Whether it’s hitting “reply all” on an email not meant for the group or being called on in a meeting and not having an answer, we’ve all had awkward moments. While most of us will do anything to avoid them, awkwardness can be a superpower if you understand and harness its purpose, says Henna Pryor, author of Good Awkward: How to Embrace the Embarrassing and Celebrate the Cringe to Become The Bravest You.
“If we were to trip over our own two feet in the kitchen but no one was home to see it, most of us wouldn’t feel awkward,” she says. “If we did that exact same thing in front of our peers at work, we would feel an uncomfortable emotion. We tend to feel awkwardness as social creatures.”
Pryor’s interest in awkwardness came from listening to Brené Brown’s podcast. “At the end, she would say, ‘Stay awkward, brave, kind,’” says Pryor. “I would think to myself, ‘Well, I know how to stay brave. I’ve learned how to stay kind; my parents taught me that. But stay awkward? I don’t like that.’”
The first born of two immigrant parents, Pryor says she felt awkwardness at an early age. “My clothes always were a little different. My food smelled a bit weird. My name was Henna, not Jennifer or Samantha,” she says. “I was always a little bumpy around the edges when all of my peers and colleagues seemed to be smooth. I felt like I couldn’t assimilate.”
Unfortunately, awkwardness isn’t something you can get rid of, says Pryor. “In order to eliminate awkwardness, it means you have to eliminate uncertainty,” she says.
While we all feel awkward at times, Pryor says most of us haven’t taken time to figure out why. “We need to peel back the layers to better understand it,” she says. “It’s asking yourself, ‘When do I feel it? Why do I feel it? And in what contexts do I feel it?’ It’s a natural human emotion and actually embracing those feelings and running toward them can help your career growth.”
State Versus Trait
To create a better relationship with awkwardness, you need to understand your relationship with the word. If you identify as being awkward, it’s a state. For example, you may say to yourself, I am socially awkward. Awkwardness can also be a trait. For example, you may say, “I have to have an awkward conversation.” In this case, the trait is transient and fleeting.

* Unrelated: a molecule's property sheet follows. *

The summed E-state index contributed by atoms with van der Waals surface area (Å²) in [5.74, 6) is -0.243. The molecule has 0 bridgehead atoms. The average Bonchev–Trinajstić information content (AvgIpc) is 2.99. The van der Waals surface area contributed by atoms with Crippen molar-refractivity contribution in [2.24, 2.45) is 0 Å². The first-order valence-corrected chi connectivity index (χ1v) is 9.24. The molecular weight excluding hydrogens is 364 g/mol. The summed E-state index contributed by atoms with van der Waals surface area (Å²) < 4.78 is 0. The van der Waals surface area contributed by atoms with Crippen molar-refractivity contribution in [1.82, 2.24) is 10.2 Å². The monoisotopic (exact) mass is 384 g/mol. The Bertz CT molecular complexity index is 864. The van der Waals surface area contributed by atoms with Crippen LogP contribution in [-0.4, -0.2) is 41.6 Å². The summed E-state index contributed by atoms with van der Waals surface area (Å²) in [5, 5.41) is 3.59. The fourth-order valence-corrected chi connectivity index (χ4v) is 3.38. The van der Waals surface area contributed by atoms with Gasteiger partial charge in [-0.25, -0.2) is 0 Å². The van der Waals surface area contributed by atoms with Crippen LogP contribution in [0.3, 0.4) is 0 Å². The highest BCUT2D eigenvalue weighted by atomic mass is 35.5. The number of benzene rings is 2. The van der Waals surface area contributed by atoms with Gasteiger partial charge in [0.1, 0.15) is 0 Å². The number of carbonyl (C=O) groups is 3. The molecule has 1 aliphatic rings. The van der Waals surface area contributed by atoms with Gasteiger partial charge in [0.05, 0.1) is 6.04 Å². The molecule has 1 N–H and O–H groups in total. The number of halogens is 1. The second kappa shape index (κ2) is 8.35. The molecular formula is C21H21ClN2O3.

“If we hold onto it as an identity, then we need to evaluate where’s that coming from?” says Pryor. “What was my relationship with approval? Once we have unpacked that, we can move forward and start to reframe the way we feel about it, telling ourselves a different story.”
Shifting from trait to state takes new behaviors and action. “What’s interesting about awkwardness is that the word itself is subjective and something we assign,” she says. “There’s no such thing as a human who is objectively awkward. Since it’s not a fixed objective state, simply reframing the language from ‘I am awkward’ to ‘that interaction was awkward’ takes it from being something that’s an identity to something that is a moment in time that can be managed.”
Draw Attention to It
When something awkward happens, most people try to run away from it. Unfortunately, avoiding awkwardness actually gives fuel to it and increases its power, says Pryor. Instead of hiding, Pryor suggests calling it out and naming it.
For example, if you trip on a rug on your way into a job interview, instead of limping away in shame, you could simply say, “Well, that was awkward. Can I get a do-over on that first impression?”
“Diffuse it with a little bit of humor,” she says. “Putting it into the room helps to dissipate a little bit faster.”
Build Your Social Muscle
Feeling more comfortable in social settings helps you deal with awkwardness in the moment. The pandemic caused many of us to atrophy our social muscles. Pryor recommends finding opportunities to practice using them, such as regularly connecting with others.
“Moments that happen organically like they used to don’t exist,” she says. “We need to create some of these moments on purpose in order for these muscles to stay strong.”
It also helps to put yourself in social situations with uncertainty, such as networking events. “Putting yourself in those situations repeatedly, despite the emotion, is a sign that you’re willing to take chances professionally,” says Pryor. “The more we experience it, the more chances we give ourselves to grow.”
Rethink How You View It
When it comes to taking a risk in the moment, not fearing being awkward is key. In fact, embracing it becomes a superpower. It’s the difference between allowing our desire for other people’s approval to outweigh our personal ability to expand and grow, says Pryor.
“We never truly have a chance to improve, to speak up, to self-advocate, to innovate, negotiate, or try something new [without risking awkwardness],” she says. “That’s the greatest risk of all. The truth is, the most competent people we know are the ones that we think never feel awkward. In fact, they feel that way regularly. They just are more comfortable embracing it and leaning into it.”